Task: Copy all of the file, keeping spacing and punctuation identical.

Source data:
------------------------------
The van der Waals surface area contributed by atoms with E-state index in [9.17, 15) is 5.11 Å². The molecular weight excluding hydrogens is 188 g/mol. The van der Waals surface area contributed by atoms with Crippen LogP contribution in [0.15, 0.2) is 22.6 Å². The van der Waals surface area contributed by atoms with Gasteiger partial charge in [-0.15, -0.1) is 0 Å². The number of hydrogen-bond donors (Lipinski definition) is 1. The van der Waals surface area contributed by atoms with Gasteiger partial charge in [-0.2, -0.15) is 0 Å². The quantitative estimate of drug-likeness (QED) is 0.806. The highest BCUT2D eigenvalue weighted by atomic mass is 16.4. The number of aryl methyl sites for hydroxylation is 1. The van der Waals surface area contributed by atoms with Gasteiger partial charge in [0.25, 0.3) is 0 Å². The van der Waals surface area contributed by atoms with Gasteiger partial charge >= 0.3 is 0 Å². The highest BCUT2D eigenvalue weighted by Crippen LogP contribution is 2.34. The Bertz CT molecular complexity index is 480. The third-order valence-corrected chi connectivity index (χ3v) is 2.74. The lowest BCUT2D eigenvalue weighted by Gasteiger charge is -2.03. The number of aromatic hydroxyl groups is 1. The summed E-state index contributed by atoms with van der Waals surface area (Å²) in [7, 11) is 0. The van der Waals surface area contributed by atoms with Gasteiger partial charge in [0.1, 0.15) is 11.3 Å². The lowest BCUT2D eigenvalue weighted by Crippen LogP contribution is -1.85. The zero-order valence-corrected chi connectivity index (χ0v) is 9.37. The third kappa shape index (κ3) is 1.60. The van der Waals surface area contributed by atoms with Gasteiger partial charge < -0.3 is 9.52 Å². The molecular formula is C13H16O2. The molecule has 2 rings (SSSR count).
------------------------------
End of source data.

The van der Waals surface area contributed by atoms with E-state index in [9.17, 15) is 5.11 Å². The molecular weight excluding hydrogens is 188 g/mol. The van der Waals surface area contributed by atoms with Crippen LogP contribution in [0.15, 0.2) is 22.6 Å². The van der Waals surface area contributed by atoms with Gasteiger partial charge in [-0.15, -0.1) is 0 Å². The number of hydrogen-bond donors (Lipinski definition) is 1. The van der Waals surface area contributed by atoms with Gasteiger partial charge in [-0.2, -0.15) is 0 Å². The quantitative estimate of drug-likeness (QED) is 0.806. The highest BCUT2D eigenvalue weighted by atomic mass is 16.4. The number of aryl methyl sites for hydroxylation is 1. The van der Waals surface area contributed by atoms with Gasteiger partial charge in [0.25, 0.3) is 0 Å². The van der Waals surface area contributed by atoms with Gasteiger partial charge >= 0.3 is 0 Å². The highest BCUT2D eigenvalue weighted by Crippen LogP contribution is 2.34. The Bertz CT molecular complexity index is 480. The third-order valence-corrected chi connectivity index (χ3v) is 2.74. The lowest BCUT2D eigenvalue weighted by Gasteiger charge is -2.03. The number of aromatic hydroxyl groups is 1. The summed E-state index contributed by atoms with van der Waals surface area (Å²) in [7, 11) is 0. The van der Waals surface area contributed by atoms with Gasteiger partial charge in [0.1, 0.15) is 11.3 Å². The lowest BCUT2D eigenvalue weighted by Crippen LogP contribution is -1.85. The zero-order valence-corrected chi connectivity index (χ0v) is 9.37. The third kappa shape index (κ3) is 1.60. The van der Waals surface area contributed by atoms with Gasteiger partial charge < -0.3 is 9.52 Å². The molecular formula is C13H16O2. The molecule has 2 rings (SSSR count).